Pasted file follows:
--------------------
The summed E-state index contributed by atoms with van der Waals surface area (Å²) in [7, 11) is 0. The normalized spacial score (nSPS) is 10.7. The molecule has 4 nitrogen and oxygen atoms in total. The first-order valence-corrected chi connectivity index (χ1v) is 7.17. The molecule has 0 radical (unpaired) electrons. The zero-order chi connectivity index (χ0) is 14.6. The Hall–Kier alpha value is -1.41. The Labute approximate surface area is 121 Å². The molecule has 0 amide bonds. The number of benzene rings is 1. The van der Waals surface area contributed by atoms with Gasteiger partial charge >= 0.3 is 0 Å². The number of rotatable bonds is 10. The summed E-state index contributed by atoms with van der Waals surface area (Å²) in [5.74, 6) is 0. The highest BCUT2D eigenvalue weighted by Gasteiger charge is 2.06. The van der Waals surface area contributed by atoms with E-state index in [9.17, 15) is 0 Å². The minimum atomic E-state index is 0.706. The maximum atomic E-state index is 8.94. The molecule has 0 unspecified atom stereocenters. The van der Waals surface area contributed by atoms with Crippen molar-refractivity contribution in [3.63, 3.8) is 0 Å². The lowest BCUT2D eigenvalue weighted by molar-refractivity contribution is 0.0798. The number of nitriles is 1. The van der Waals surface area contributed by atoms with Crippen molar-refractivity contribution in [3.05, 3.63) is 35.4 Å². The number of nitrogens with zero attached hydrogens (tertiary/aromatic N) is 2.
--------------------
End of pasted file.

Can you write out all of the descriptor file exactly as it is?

The summed E-state index contributed by atoms with van der Waals surface area (Å²) in [7, 11) is 0. The normalized spacial score (nSPS) is 10.7. The molecule has 4 nitrogen and oxygen atoms in total. The first-order valence-corrected chi connectivity index (χ1v) is 7.17. The molecule has 0 radical (unpaired) electrons. The zero-order chi connectivity index (χ0) is 14.6. The Hall–Kier alpha value is -1.41. The Labute approximate surface area is 121 Å². The molecule has 0 amide bonds. The number of benzene rings is 1. The van der Waals surface area contributed by atoms with Gasteiger partial charge >= 0.3 is 0 Å². The number of rotatable bonds is 10. The summed E-state index contributed by atoms with van der Waals surface area (Å²) in [5.74, 6) is 0. The highest BCUT2D eigenvalue weighted by Gasteiger charge is 2.06. The van der Waals surface area contributed by atoms with E-state index in [9.17, 15) is 0 Å². The minimum atomic E-state index is 0.706. The maximum atomic E-state index is 8.94. The molecule has 0 unspecified atom stereocenters. The van der Waals surface area contributed by atoms with Crippen molar-refractivity contribution in [3.63, 3.8) is 0 Å². The lowest BCUT2D eigenvalue weighted by molar-refractivity contribution is 0.0798. The number of nitriles is 1. The van der Waals surface area contributed by atoms with Crippen molar-refractivity contribution in [3.05, 3.63) is 35.4 Å². The number of nitrogens with zero attached hydrogens (tertiary/aromatic N) is 2.